Silicon as a pure element is almost never found in nature. It is, however, the second most common element in Earth's crust. In nature, it is commonly found as silicon dioxide (quartz), but can also be found bonded with many other elements. Its common usage is for the production of plastics, in which case silicon dioxide is usually bonded with hydrogen, oxygen and carbon. In the cases in which silicon is used for plastics, it is called silicone.
The Production of Pure Silicon
Pure silicon is produced by heating silicon dioxide along with carbon in an arc furnace at around 1900 degrees Celsius. The heat causes the oxygen in the silicon dioxide to split from the silicon and bond with the carbon. Hence, the outputs of this process are pure silicon, carbon monoxide and carbon dioxide.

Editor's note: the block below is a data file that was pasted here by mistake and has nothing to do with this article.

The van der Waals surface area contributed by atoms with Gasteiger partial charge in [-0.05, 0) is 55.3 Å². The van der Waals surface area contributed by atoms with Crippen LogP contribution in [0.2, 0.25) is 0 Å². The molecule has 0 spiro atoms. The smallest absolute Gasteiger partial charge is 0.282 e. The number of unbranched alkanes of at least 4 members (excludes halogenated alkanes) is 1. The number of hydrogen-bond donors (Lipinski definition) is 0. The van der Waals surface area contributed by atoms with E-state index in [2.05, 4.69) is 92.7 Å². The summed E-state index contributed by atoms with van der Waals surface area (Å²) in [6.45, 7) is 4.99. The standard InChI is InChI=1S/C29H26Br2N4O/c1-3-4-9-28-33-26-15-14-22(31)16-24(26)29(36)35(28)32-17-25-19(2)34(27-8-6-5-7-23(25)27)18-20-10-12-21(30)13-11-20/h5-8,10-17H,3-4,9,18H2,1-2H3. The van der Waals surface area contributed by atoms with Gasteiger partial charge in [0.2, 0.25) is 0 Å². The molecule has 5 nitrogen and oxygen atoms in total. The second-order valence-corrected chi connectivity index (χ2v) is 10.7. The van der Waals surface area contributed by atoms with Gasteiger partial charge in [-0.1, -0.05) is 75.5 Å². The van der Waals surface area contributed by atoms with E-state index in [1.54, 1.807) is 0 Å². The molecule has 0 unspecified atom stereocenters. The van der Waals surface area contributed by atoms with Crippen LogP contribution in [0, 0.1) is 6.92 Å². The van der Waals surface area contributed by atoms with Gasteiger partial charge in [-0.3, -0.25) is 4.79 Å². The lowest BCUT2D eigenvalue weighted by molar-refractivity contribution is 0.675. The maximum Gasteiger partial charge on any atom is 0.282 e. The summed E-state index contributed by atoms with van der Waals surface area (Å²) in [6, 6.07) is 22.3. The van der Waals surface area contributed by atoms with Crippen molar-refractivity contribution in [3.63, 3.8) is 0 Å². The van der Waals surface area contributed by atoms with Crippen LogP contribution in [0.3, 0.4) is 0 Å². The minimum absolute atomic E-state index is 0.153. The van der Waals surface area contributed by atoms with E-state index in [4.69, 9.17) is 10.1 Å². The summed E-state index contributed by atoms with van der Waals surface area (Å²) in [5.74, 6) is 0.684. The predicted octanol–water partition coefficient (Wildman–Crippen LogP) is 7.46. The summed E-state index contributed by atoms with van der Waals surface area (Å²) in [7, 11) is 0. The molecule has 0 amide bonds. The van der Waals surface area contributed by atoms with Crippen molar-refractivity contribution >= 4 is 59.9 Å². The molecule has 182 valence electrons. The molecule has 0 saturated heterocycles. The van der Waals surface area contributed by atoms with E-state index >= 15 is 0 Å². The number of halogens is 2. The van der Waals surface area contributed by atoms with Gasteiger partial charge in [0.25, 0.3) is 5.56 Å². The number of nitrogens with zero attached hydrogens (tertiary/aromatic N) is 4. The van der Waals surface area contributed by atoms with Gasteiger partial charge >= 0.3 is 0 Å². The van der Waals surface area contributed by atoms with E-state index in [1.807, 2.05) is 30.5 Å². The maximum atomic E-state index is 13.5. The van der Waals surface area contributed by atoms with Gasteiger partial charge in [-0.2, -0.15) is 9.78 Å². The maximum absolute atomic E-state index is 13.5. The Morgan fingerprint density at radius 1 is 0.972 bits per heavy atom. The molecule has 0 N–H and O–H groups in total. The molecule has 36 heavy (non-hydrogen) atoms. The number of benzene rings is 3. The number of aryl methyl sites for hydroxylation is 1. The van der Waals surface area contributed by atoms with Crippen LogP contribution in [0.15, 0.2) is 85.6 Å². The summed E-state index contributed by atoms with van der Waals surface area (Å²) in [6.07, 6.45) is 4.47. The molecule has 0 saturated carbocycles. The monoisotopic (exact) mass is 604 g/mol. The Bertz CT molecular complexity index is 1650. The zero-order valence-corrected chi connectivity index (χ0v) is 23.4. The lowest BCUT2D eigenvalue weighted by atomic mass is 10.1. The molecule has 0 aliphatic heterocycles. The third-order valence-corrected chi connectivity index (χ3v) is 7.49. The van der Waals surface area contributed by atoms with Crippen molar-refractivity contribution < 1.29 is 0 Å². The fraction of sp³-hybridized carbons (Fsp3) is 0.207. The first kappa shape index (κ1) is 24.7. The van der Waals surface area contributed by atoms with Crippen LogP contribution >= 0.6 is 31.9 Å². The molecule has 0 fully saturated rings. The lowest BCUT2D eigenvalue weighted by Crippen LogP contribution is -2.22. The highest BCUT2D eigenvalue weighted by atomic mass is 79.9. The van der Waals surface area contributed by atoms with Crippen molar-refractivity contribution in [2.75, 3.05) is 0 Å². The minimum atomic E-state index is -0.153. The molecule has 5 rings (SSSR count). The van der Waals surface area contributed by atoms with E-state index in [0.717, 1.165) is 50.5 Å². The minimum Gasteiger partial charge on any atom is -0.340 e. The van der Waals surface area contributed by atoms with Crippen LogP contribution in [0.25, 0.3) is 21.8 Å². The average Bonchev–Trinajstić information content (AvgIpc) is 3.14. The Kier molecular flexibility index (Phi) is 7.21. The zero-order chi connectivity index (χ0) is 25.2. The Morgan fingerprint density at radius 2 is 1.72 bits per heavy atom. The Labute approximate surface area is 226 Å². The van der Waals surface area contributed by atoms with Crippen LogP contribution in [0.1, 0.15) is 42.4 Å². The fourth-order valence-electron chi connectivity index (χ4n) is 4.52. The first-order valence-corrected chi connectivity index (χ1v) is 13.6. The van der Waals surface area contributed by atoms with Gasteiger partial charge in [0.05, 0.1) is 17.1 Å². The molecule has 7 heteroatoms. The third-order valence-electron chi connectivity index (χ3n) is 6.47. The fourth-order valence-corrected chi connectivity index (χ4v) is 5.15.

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The Production of Crystalline Silicon
Crystalline silicon is mainly used as a semiconductor, which is a high-demand usage. Hence, a very cheap and fast method of producing silicon is used by semiconductor producers. This method is known as the Czochralski process. In this process, a thin rod tipped with a seed crystal is dipped in pure, molten silicon. The seed crystal is allowed to grow into silicon, then is removed. This method creates relatively large crystals with decent purity, which is why it is nearly the only method used for producing silicon for the semiconductor industry.